PaulS:
No.

What IS the problem? If the value in the nibble is between 0 and 9, add '0'. If the value is between 10 and 15, subtract 10 and add 'A'.

THAT was the problem. I didn't know how to accomplish the hex or decimal value corresponding to the ASCII characters of the nibbles. Now I do, and for that I thank all you very much!
I'm sorry that it might be somewhat unclear what I want to accomplish. I know my terminology is way off sometimes, but everything I know about Arduino programming is self taught. The only programming classes I have attended are HTML and PHP some 15 years ago.

chrstrvs:
In the example below I turn the byte myByte (0x12) into to nibbles. One becomes 0x1 and the other 0x2. What I want to do then is to turn the nibbles into ASCII characters, 1 and 2, and then back to byte to send these over CAN. So ASCII 1 would be hex value 0x31 and ASCII 2 would be 0x32. It does not have to be hex. It could might aswell be decimal 49 and 50.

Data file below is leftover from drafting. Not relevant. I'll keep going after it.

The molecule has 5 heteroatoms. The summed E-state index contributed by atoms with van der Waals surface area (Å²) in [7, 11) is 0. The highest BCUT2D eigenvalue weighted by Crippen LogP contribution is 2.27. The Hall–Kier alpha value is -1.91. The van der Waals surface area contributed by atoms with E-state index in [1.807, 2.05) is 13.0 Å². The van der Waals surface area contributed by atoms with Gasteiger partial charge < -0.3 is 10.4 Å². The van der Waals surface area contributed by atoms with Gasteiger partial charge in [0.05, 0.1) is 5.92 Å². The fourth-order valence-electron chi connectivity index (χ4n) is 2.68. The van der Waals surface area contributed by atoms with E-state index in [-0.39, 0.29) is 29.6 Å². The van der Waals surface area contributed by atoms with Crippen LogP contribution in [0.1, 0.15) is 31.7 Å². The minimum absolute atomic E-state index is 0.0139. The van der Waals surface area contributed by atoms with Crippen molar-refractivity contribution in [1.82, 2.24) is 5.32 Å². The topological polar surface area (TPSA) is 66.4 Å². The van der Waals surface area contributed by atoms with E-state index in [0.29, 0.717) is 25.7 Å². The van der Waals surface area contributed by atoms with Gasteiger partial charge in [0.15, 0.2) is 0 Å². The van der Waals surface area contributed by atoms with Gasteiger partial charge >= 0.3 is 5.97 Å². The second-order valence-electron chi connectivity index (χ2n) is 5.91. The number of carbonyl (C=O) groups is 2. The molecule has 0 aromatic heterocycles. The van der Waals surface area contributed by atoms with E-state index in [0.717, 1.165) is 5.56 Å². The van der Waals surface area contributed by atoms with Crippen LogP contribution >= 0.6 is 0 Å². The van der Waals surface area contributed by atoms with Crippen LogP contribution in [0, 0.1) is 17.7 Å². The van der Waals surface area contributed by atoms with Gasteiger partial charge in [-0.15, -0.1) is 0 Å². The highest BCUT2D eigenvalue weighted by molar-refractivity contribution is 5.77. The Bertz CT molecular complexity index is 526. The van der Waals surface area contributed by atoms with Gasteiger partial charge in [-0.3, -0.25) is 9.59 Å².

Given :

``````byte myByte = 0x12;
==> myByte = 0001 0010
0001 (1) ---> 0011 0001 (x31 = 49) ASCII Code of the numeral 1

49 (0x31) ----> 0100 1001 (BCD Format)
//------------------------------

0002 (2) ---> 0011 0010 (0x32 = 50 ADCII Code of numeral 2
50 (0x32) ---> 0101 0000 (BCD Format)
``````

The codes to achieve the above transformations:

``````byte asciiUpperNibble;
void setup()
{
Serial.begin(9600);
byte myByte = 0x12; //0000 0001, 0000 0010 ; 0x31 (0x32) : 49 (50) : 0100 1001 (0101 0000)
byte upperNibble = myByte >>4; //(0000)0001 : 1
byte lowerNibble = myByte & 0x0F; //(0000)0010 : 2
//--------------------------
if(upperNibble >9)
{
asciiUpperNibble = upperNibble + 0x37; //0x41 - 0x46 (A-F): 65 - 70 : 0110 0101 - 0111 0000
}
else
{
asciiUpperNibble = upperNibble + 0x30; //0x30 - 0x39 (0-9): 48 - 57 : 0100 1000 - 0101 0111
}
byte inDex0 = asciiUpperNibble % 10;  //(0000) 1001 : 9
byte inDex1 = asciiUpperNibble / 10;  //(0000) 0100  : 4
//---------------------
byte bcdByte = (inDex1 <<4)|inDex0;    //0100 1001
Serial.println(bcdByte, HEX);     //shows: 49
Serial.println(bcdByte, BIN);     //shows: (0)100 1001 ; leading 0 missing; but, it can be printed
//------------------------------------------
/*---- code are similar to above for the lower nibble----
*----------------------------
*---------------------------*/
}
void loop()
{

}
``````